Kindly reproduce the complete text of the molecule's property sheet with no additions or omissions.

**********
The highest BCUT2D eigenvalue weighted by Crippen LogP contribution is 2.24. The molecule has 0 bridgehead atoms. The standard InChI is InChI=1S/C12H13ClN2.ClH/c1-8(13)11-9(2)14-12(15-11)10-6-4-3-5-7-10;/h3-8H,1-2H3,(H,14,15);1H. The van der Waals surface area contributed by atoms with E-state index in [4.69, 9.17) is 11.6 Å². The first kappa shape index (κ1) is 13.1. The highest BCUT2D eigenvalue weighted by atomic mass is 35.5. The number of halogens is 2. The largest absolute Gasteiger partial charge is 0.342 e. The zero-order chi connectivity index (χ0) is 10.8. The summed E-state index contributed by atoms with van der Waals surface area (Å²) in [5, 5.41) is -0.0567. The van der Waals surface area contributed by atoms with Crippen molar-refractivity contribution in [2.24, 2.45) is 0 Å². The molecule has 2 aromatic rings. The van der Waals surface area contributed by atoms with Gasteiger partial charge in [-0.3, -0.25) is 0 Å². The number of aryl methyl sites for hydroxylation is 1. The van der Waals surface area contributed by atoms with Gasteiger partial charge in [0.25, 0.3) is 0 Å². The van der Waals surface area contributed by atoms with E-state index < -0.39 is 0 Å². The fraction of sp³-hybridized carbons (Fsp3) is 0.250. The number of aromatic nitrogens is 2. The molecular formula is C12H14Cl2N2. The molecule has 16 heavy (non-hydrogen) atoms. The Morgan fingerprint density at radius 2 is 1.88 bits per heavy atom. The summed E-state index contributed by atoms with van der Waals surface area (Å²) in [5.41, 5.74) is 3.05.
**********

The highest BCUT2D eigenvalue weighted by Crippen LogP contribution is 2.24. The molecule has 0 bridgehead atoms. The standard InChI is InChI=1S/C12H13ClN2.ClH/c1-8(13)11-9(2)14-12(15-11)10-6-4-3-5-7-10;/h3-8H,1-2H3,(H,14,15);1H. The van der Waals surface area contributed by atoms with E-state index in [4.69, 9.17) is 11.6 Å². The first kappa shape index (κ1) is 13.1. The highest BCUT2D eigenvalue weighted by atomic mass is 35.5. The number of halogens is 2. The largest absolute Gasteiger partial charge is 0.342 e. The zero-order chi connectivity index (χ0) is 10.8. The summed E-state index contributed by atoms with van der Waals surface area (Å²) in [5, 5.41) is -0.0567. The van der Waals surface area contributed by atoms with Crippen molar-refractivity contribution in [2.24, 2.45) is 0 Å². The molecule has 2 aromatic rings. The van der Waals surface area contributed by atoms with Gasteiger partial charge in [-0.3, -0.25) is 0 Å². The number of aryl methyl sites for hydroxylation is 1. The van der Waals surface area contributed by atoms with Gasteiger partial charge in [0.25, 0.3) is 0 Å². The van der Waals surface area contributed by atoms with E-state index < -0.39 is 0 Å². The fraction of sp³-hybridized carbons (Fsp3) is 0.250. The number of aromatic nitrogens is 2. The molecular formula is C12H14Cl2N2. The molecule has 16 heavy (non-hydrogen) atoms. The Morgan fingerprint density at radius 2 is 1.88 bits per heavy atom. The summed E-state index contributed by atoms with van der Waals surface area (Å²) in [5.41, 5.74) is 3.05.